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The Daily Dish Relationships

When Should You Say Sorry If You Don't Mean It?

There are ways to stop saying “I’m sorry” all of the time, especially when you truly don’t mean it.

By Jen Glantz
Jordyn Woods, Khloe Kardashian

There are some words that line our vocabulary that we really need to start to ghost. Words like whatever, can’t, or should, are words we utter when we really mean other things. But the number one word to add to your to-do list for 2019 of words to quit saying is the word sorry.  

People often say sorry when they don’t mean it, like when someone bumps into you or steps on your toe ... often times you just utter sorry, when really it’s their fault and you just shouldn’t say anything at all. 

Other times, people don't say sorry and the lack of those five little letters cause the other person to think there is no remorse. Take Jordyn Woods and Khloe Kardashian, for example. On a recent episode of Keeping Up With the Kardashians that dealt with the Tristan Thompson cheating scandal, Khloe expressed her frustration with Jordyn's changing story.

"That's not at all what she said on the phone to me, which is fine. Now she's downplaying it," Kardashian said. "I'm not saying things can't happen. I'm the most understanding, calm person ever. But Jordyn … never once has Jordyn said, 'I'm sorry.'"

No one but Jordyn knows if she didn't say sorry because she hadn't done anything wrong or if she truly believed she had not done anything wrong ... or if she wasn't in fact sorry at all. See how confusing that is?

Read on to find out four ways to stop saying “I’m sorry” all of the time, especially when you truly don’t mean it.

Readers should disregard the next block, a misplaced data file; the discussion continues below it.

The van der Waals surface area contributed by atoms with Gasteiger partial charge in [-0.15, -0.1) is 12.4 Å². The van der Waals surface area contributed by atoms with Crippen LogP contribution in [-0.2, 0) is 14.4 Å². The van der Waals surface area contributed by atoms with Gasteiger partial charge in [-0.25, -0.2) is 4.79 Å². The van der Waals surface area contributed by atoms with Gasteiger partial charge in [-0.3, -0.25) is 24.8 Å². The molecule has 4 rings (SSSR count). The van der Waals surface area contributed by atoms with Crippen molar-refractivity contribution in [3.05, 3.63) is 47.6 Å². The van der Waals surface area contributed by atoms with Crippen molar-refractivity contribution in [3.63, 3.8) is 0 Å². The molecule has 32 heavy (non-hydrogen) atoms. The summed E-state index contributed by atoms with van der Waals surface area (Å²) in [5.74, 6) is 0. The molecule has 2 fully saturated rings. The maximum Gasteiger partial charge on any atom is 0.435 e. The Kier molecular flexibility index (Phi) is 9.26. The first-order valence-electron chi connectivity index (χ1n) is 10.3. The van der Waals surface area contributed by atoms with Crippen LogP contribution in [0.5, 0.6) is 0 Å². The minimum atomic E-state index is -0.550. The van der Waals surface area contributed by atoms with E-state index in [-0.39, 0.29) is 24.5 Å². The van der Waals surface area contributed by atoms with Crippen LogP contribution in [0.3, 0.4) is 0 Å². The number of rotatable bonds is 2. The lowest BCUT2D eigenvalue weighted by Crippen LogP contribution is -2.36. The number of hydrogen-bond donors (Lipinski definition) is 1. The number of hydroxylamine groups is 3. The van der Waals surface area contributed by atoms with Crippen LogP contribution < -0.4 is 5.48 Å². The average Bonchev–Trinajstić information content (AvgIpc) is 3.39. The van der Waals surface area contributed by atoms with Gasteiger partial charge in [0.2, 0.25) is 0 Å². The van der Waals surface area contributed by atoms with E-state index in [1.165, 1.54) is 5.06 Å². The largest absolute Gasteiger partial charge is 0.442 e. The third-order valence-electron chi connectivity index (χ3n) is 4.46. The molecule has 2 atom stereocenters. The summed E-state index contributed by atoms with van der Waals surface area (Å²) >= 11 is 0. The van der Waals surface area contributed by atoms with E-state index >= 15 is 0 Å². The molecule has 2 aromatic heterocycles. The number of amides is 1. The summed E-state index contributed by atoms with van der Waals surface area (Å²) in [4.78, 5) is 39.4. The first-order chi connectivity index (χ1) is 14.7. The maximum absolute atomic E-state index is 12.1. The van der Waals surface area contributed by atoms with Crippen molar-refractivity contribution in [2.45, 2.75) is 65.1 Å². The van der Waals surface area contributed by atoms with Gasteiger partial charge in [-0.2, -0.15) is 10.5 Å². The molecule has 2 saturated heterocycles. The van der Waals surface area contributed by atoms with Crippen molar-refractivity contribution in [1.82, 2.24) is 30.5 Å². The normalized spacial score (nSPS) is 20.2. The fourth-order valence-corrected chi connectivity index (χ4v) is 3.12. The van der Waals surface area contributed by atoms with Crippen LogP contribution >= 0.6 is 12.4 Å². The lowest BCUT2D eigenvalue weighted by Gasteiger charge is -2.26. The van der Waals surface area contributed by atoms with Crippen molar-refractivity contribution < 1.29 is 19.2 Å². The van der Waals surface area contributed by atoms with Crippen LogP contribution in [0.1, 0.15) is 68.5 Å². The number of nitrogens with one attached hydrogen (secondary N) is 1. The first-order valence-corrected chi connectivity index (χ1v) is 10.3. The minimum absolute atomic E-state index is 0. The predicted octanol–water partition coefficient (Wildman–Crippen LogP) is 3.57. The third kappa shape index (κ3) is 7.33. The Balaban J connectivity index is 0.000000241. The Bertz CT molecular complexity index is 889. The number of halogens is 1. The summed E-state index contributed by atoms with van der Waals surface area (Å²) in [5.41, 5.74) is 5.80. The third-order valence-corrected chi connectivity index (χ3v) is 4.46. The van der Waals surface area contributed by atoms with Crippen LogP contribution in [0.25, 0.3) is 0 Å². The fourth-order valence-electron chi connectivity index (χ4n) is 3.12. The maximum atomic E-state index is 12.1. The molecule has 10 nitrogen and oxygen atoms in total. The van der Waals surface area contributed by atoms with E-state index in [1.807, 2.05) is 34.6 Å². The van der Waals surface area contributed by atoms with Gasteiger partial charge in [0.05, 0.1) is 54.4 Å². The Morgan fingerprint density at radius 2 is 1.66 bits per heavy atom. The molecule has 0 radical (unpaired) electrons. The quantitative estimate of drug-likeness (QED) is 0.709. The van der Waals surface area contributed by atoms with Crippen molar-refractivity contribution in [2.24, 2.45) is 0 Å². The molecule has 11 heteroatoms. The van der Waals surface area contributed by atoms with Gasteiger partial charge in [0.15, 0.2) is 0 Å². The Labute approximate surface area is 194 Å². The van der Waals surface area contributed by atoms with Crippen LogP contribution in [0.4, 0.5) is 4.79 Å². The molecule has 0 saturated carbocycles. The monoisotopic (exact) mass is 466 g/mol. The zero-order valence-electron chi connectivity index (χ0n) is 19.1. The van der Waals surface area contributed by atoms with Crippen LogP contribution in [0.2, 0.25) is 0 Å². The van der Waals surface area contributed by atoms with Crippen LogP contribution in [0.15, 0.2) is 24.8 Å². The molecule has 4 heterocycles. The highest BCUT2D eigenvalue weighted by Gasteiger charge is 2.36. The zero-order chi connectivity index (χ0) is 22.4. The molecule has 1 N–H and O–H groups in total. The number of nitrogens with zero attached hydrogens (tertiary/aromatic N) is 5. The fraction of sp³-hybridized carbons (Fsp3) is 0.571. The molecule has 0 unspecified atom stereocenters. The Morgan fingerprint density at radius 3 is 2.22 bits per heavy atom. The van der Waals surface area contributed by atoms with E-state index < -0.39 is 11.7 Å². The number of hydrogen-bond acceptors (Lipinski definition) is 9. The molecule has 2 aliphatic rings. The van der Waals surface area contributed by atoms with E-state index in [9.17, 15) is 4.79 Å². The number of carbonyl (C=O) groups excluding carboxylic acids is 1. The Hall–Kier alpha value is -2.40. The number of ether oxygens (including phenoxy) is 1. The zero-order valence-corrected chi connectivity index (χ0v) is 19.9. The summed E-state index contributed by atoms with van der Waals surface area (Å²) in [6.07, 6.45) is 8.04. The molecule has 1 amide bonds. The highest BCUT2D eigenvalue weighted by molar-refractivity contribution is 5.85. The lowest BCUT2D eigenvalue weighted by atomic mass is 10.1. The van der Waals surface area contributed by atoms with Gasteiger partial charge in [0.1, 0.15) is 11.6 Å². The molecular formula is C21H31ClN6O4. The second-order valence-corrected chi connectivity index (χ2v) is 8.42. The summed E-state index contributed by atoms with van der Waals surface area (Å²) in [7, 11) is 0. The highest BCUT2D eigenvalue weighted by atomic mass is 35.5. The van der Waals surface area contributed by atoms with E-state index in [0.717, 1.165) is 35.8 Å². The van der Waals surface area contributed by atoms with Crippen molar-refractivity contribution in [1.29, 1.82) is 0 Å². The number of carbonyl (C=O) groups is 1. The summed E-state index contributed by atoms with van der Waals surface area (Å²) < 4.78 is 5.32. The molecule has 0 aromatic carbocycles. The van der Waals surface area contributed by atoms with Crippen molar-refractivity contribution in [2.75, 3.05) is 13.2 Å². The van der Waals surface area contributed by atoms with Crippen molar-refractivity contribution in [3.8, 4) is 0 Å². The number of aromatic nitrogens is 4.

Switch Sorry for Thank You

While it might sound like a crazy turnover of words, saying thank you, instead of the word sorry, can work wonders in how you communicate with other people. 

“One simple change you can make is rather than apologizing, for example, if you’re late. Thanking the person for waiting,” says Christie Tcharkhoutian, a licensed marriage and family therapist. “Life is full of inconveniences, and the less you take responsibility for inconveniences that are out of your control, the more likely you will feel positive in your interactions instead of constantly feeling like you are making mistakes, not good enough, or not living up to an expected standard.” 

Notice Who You’re Constantly Apologizing to All the Time

Write down a list of people who are on your frequent sorry list. Perhaps you’ll start to notice that there’s a certain dynamic you have with a handful of friends and family members that leave you spitting out constant apologies. 

“Do you say sorry to everyone all the time, or especially to a few people in your life? Start by noticing when you apologize the most — is it at work, with friends, or family members — and what causes you to apologize,” says Justine Haemmerli, the founder of Girls Gone Happy. “Once you notice this pattern, you can start to make some specific changes — like setting an away message when you're really busy at work, making fewer plans with that heavy friend, or talking to a trusted colleague about how to speak more confidently in meetings — as opposed to just 'no longer saying sorry,' which can be too broad and hard to put into practice.” 

Ask for Constructive Feedback Instead

Saying sorry might be a quick fix for dealing with a problem or a situation that’s a bit unusual or unfair. But another way to make sure you’re in the clear or you clearly understand what happened, or what went wrong, is to ask for feedback. 

“If you've done something wrong, apologizing incessantly can often make the other person feel uncomfortable, and doesn't really help you learn from your mistakes,” says Itamar Shatz, the author of Effectivology. “As such, instead of repeatedly saying sorry, try asking for feedback instead, by saying something such as "I clearly made a mistake here. What can I do to make sure that this won't happen again in the future?" 

Build Assertiveness Skills

Some might think that saying sorry is the passive route and not saying sorry is the aggressive route. Which is why it’s good to aim to be somewhere in-between.

“Most people don't understand what assertiveness actually is,” says Anne Brackett. a Gallup-certified Strengths coach and chief engagement officer of Strengths University. “It's not being bossy. It's not about getting your way. It's being able to advocate for yourself, your needs and beliefs, and others. It's understanding that you are in control of what you will and won't do and respect that others have that same ability.”

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